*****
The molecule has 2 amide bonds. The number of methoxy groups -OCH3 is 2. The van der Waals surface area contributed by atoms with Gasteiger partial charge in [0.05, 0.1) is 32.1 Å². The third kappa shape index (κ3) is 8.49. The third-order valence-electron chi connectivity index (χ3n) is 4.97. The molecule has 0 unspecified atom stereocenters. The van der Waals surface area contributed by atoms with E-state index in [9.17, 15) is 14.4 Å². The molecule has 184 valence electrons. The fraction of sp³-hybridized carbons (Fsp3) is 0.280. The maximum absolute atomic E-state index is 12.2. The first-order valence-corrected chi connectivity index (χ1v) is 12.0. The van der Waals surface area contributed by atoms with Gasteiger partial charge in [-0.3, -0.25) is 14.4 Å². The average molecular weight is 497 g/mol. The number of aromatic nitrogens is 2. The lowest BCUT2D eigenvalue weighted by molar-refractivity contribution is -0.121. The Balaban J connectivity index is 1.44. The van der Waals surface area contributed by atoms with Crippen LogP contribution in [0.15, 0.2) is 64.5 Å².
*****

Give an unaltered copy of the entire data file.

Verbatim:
The molecule has 2 amide bonds. The number of methoxy groups -OCH3 is 2. The van der Waals surface area contributed by atoms with Gasteiger partial charge in [0.05, 0.1) is 32.1 Å². The third kappa shape index (κ3) is 8.49. The third-order valence-electron chi connectivity index (χ3n) is 4.97. The molecule has 0 unspecified atom stereocenters. The van der Waals surface area contributed by atoms with E-state index in [9.17, 15) is 14.4 Å². The molecule has 184 valence electrons. The fraction of sp³-hybridized carbons (Fsp3) is 0.280. The maximum absolute atomic E-state index is 12.2. The first-order valence-corrected chi connectivity index (χ1v) is 12.0. The van der Waals surface area contributed by atoms with Gasteiger partial charge in [-0.3, -0.25) is 14.4 Å². The average molecular weight is 497 g/mol. The number of aromatic nitrogens is 2. The lowest BCUT2D eigenvalue weighted by molar-refractivity contribution is -0.121. The Balaban J connectivity index is 1.44. The van der Waals surface area contributed by atoms with Crippen LogP contribution in [0.15, 0.2) is 64.5 Å².